The poll results were supplemented by hand polls throughout the day, some of which gave the impression that marketing's relationship with IT leaves a lot to be desired. But if the goal is to use data to improve the customer experience across channels and departments, is that a viable state of affairs?

I put a variation of that question to Beader during our podcast. I wanted to know if the sexy marketing cloud had rendered IT irrelevant. Beader:

Marketing and IT need to work hand-in-hand today. Just because the solutions are moving into the cloud, doesn't mean IT is eliminated from the proposition. There is still the need to integrate, potentially, your CXM cloud solution with the CRM cloud solution. How do you tie your marketing automation solution and your website to sales flows, as one example? That still has to happen and that's got to involve IT. What we've seen work well is when IT is very much still a key player in the overall decision...On the other hand, IT has recognized that for them to be successful, they need to support the business. I'm seeing them step up to do so.

When I asked Beader why it's so difficult for companies to get CX right, he pointed out that industry leaders (e.g. Apple and Amazon) have set a high CX standard we now expect across the board, and across industries. Beader says that companies run the risk of falling into a complexity trap and/or a whizz-bang technology spending pit, as they try to compete with best-in-class experiences. He cited the example of retailers competing with Amazon:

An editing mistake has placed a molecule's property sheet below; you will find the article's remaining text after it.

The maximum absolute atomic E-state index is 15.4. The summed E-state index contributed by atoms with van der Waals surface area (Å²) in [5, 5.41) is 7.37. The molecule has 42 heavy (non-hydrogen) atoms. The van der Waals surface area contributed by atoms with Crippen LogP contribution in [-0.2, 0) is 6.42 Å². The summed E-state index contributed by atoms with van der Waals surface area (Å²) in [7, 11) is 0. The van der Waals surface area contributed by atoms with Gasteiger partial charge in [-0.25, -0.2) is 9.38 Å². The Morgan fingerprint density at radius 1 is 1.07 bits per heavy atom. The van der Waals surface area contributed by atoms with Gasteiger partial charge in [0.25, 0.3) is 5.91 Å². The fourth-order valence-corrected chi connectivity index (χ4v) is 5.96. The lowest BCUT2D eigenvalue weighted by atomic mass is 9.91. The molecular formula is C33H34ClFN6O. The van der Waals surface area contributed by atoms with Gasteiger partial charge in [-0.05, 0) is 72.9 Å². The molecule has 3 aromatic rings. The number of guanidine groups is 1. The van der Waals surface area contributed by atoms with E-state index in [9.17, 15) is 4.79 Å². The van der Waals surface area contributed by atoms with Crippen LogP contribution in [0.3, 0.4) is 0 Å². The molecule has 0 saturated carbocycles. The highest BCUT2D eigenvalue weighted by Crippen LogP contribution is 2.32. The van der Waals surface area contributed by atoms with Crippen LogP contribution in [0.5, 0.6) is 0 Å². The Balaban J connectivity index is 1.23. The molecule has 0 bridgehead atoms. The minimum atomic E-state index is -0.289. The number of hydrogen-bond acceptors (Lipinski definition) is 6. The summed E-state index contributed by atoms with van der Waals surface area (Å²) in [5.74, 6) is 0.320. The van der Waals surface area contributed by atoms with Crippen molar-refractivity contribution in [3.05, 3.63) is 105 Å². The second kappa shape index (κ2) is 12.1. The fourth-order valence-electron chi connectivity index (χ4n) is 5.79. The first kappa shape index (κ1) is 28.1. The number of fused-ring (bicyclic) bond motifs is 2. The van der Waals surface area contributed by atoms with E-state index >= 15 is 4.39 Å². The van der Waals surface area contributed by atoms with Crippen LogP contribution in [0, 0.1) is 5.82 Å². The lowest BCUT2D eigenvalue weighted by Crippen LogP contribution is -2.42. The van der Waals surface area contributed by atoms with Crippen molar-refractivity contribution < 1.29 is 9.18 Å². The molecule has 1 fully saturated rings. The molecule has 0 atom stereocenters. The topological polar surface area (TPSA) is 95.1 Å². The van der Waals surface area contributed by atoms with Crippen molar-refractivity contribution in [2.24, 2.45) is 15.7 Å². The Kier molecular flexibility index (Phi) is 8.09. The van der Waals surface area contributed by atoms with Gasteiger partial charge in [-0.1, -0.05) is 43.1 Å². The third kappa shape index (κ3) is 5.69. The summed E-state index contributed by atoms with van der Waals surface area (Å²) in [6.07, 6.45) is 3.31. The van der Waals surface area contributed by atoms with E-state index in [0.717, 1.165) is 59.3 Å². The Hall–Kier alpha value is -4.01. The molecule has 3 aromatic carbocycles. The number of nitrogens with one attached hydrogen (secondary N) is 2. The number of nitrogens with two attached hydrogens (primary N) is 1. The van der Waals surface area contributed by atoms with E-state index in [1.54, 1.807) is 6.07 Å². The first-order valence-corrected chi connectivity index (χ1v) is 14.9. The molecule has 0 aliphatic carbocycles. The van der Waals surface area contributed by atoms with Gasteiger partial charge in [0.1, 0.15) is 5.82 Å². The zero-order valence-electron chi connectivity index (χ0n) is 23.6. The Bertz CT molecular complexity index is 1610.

It's taken [Amazon] a while to get there. They've got the customer history, your purchase history. They're capturing all that data. They've got the tools in place behind them. Now you've got the "ABC new online retailer" that is trying to compete. In order for them to do that, they need to put in place some of those same basic tools so that their experience is comparable to what the best has. In order to do that, they need to be able to acquire the right technology solutions to do so. Most organizations today are looking at what's hot, what's being hyped the most out there, and jumping at that. Many of them are running into year-long implementations to try and get it right.

Given that state of affairs, is customer experience just a marketing fantasy, a utopian spending trap? Beader says no, but in his view, CX is something you build towards with smaller wins. I asked him what he advises customers to do: